An Ohio man accused of murder, rape and holding three women in a Cleveland house against their will pleaded not guilty on Wednesday.
Lawyers at an arraignment for Ariel Castro, 52, entered the plea on their client's behalf at his brief arraignment in a Cleveland courtroom after he was indicted last week on 329 counts.
Castro wore an orange jumpsuit, kept his head bowed and didn't speak. His attorneys told CNN affiliate WKYC in a recent exclusive interview that he had intended to make that plea.
"I know the media wants to jump to conclusions and all the people in the community want to say terrible things about the person who's accused," attorney Jaye Schlachet told the network.
"We are not even at the beginning of the process. If this was a marathon race, we're not even at the starting line yet."
Castro's case has attracted national attention because of the unusual length and depravity of the alleged crimes.
"The horrific brutality and torture that the victims endured for a decade is beyond comprehension," said Cuyahoga County Prosecutor Timothy McGinty.
Two counts accuse Castro of aggravated murder for purposely causing the unlawful termination of a pregnancy.
One of the young women he's accused of holding was impregnated five times by Castro, and another bore a child fathered by him, according to police.
The indictment also charges Castro with 139 counts of rape, 177 counts of kidnapping, seven counts of gross sexual imposition, three counts of felonious assault and one count of possession of criminal tools, McGinty said in a statement last week.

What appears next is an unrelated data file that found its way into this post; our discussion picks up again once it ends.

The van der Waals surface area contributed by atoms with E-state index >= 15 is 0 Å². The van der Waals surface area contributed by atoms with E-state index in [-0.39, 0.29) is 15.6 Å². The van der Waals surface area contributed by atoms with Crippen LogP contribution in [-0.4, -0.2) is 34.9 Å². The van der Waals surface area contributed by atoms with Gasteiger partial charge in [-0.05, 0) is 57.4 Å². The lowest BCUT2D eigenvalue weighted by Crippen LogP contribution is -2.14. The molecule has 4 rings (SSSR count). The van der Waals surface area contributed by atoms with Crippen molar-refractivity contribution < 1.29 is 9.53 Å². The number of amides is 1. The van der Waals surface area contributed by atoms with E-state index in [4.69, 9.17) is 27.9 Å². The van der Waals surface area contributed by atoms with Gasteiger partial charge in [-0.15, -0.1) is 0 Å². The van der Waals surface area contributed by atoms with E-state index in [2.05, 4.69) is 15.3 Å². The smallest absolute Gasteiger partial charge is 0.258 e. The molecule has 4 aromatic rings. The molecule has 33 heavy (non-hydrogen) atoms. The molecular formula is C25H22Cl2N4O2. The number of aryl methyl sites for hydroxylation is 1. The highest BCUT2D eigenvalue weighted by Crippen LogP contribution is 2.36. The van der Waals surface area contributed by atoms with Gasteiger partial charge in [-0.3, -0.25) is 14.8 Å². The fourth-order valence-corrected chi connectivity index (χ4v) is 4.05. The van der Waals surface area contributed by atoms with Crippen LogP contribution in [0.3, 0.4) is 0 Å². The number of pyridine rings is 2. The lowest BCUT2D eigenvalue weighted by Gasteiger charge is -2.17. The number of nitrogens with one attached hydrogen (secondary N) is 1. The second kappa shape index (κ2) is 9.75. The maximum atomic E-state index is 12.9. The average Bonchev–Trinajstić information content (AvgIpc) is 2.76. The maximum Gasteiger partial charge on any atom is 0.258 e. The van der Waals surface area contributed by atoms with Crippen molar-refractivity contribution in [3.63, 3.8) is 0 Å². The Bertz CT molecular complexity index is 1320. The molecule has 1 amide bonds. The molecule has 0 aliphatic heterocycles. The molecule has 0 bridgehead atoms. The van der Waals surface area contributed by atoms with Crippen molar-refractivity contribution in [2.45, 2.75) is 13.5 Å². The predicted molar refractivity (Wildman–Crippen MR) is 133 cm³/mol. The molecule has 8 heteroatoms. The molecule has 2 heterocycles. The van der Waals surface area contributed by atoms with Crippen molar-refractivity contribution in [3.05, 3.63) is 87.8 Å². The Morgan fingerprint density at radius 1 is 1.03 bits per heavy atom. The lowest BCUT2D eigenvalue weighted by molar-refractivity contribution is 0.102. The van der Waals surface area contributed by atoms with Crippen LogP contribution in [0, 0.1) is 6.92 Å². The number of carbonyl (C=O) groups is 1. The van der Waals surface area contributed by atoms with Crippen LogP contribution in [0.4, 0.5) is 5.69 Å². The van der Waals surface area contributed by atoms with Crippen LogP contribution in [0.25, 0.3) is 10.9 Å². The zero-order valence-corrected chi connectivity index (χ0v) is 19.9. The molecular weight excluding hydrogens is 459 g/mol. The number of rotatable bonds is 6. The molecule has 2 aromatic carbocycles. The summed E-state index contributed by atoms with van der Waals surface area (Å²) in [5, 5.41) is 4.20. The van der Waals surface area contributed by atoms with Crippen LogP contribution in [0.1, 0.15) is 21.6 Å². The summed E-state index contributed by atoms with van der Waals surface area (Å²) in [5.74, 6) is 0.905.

The charges cover only half of the 10 years the three women were held captive -- from August 2002, when the first of the three disappeared off a Cleveland street, to February 2007.
The women were freed last month after one shouted for help while Castro was gone from his 1,400-square-foot home.
The prosecutor's capital review committee will consider whether the case is appropriate for seeking the death penalty once the indictment process is complete, the prosecutor's statement said.
The three woman held have been identified as Michelle Knight, abducted at age 21 in August 2002; Amanda Berry, kidnapped at age 16 in April 2003 and who has a 6-year-old daughter by Castro; and Georgina "Gina" DeJesus, who was 14 when she disappeared in 2004.
Lawyers for the women expressed confidence and satisfaction after the indictment came down last week.
"We have a great legal system, plus confidence and faith in the prosecutor's office and its decisions. Now, we need to stand back and let the judicial process unfold," said attorneys Jim Wooley and Kathy Joseph.
In a ghoulish twist, DeJesus actually knew Ariel Castro, her family told CNN affiliate WOIO.
She was a good friend of Castro's daughter, Arlene.
One year after DeJesus' appearance, Arlene Castro publicly crusaded to find her friend's kidnapper. She went on the national television program "America's Most Wanted" to plead for help in finding her friend in spring 2005.
Ariel Castro attended at least two public vigils for the missing girls -- while they were allegedly inside his home -- relatives told WOIO.
Castro, a former school bus driver, remains in a Cleveland jail on $8 million bond.
He made a brief court appearance soon after his arrest.
Handcuffed and wearing a blue jumpsuit, he looked down through that hearing. Castro did not speak.
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